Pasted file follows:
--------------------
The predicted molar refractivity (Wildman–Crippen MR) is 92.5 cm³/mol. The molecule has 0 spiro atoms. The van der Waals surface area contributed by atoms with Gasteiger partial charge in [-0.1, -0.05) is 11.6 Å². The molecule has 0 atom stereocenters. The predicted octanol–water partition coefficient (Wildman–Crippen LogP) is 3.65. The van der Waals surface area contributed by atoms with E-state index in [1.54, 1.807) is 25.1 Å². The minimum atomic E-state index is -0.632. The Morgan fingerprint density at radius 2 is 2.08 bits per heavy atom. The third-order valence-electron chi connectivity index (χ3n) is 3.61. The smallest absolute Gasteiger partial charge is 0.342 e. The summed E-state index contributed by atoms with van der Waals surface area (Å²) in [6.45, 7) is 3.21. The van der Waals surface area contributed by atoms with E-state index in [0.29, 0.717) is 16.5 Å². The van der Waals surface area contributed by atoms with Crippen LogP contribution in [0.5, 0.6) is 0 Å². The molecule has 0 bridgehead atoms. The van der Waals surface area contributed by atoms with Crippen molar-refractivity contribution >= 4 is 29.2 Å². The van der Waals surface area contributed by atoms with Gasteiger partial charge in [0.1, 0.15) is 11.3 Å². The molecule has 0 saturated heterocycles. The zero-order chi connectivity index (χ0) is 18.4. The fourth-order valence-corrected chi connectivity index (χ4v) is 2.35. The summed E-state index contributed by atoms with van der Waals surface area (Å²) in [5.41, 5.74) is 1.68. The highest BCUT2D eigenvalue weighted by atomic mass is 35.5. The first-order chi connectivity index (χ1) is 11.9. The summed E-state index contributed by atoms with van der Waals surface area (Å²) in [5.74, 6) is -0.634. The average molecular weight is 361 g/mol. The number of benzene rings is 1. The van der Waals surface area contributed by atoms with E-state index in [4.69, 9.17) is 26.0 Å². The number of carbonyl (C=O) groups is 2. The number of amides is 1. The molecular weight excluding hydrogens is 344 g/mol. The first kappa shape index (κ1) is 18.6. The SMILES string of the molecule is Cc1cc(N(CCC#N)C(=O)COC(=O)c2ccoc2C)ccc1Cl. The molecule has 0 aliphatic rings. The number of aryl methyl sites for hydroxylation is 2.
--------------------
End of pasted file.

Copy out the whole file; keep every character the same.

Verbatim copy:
The predicted molar refractivity (Wildman–Crippen MR) is 92.5 cm³/mol. The molecule has 0 spiro atoms. The van der Waals surface area contributed by atoms with Gasteiger partial charge in [-0.1, -0.05) is 11.6 Å². The molecule has 0 atom stereocenters. The predicted octanol–water partition coefficient (Wildman–Crippen LogP) is 3.65. The van der Waals surface area contributed by atoms with E-state index in [1.54, 1.807) is 25.1 Å². The minimum atomic E-state index is -0.632. The Morgan fingerprint density at radius 2 is 2.08 bits per heavy atom. The third-order valence-electron chi connectivity index (χ3n) is 3.61. The smallest absolute Gasteiger partial charge is 0.342 e. The summed E-state index contributed by atoms with van der Waals surface area (Å²) in [6.45, 7) is 3.21. The van der Waals surface area contributed by atoms with E-state index in [0.29, 0.717) is 16.5 Å². The van der Waals surface area contributed by atoms with Crippen LogP contribution in [0.5, 0.6) is 0 Å². The molecule has 0 bridgehead atoms. The van der Waals surface area contributed by atoms with Crippen molar-refractivity contribution >= 4 is 29.2 Å². The van der Waals surface area contributed by atoms with Gasteiger partial charge in [0.1, 0.15) is 11.3 Å². The molecule has 0 saturated heterocycles. The zero-order chi connectivity index (χ0) is 18.4. The fourth-order valence-corrected chi connectivity index (χ4v) is 2.35. The summed E-state index contributed by atoms with van der Waals surface area (Å²) in [5.41, 5.74) is 1.68. The highest BCUT2D eigenvalue weighted by atomic mass is 35.5. The first-order chi connectivity index (χ1) is 11.9. The summed E-state index contributed by atoms with van der Waals surface area (Å²) in [5.74, 6) is -0.634. The average molecular weight is 361 g/mol. The number of benzene rings is 1. The van der Waals surface area contributed by atoms with E-state index in [4.69, 9.17) is 26.0 Å². The number of carbonyl (C=O) groups is 2. The number of amides is 1. The molecular weight excluding hydrogens is 344 g/mol. The first kappa shape index (κ1) is 18.6. The SMILES string of the molecule is Cc1cc(N(CCC#N)C(=O)COC(=O)c2ccoc2C)ccc1Cl. The molecule has 0 aliphatic rings. The number of aryl methyl sites for hydroxylation is 2.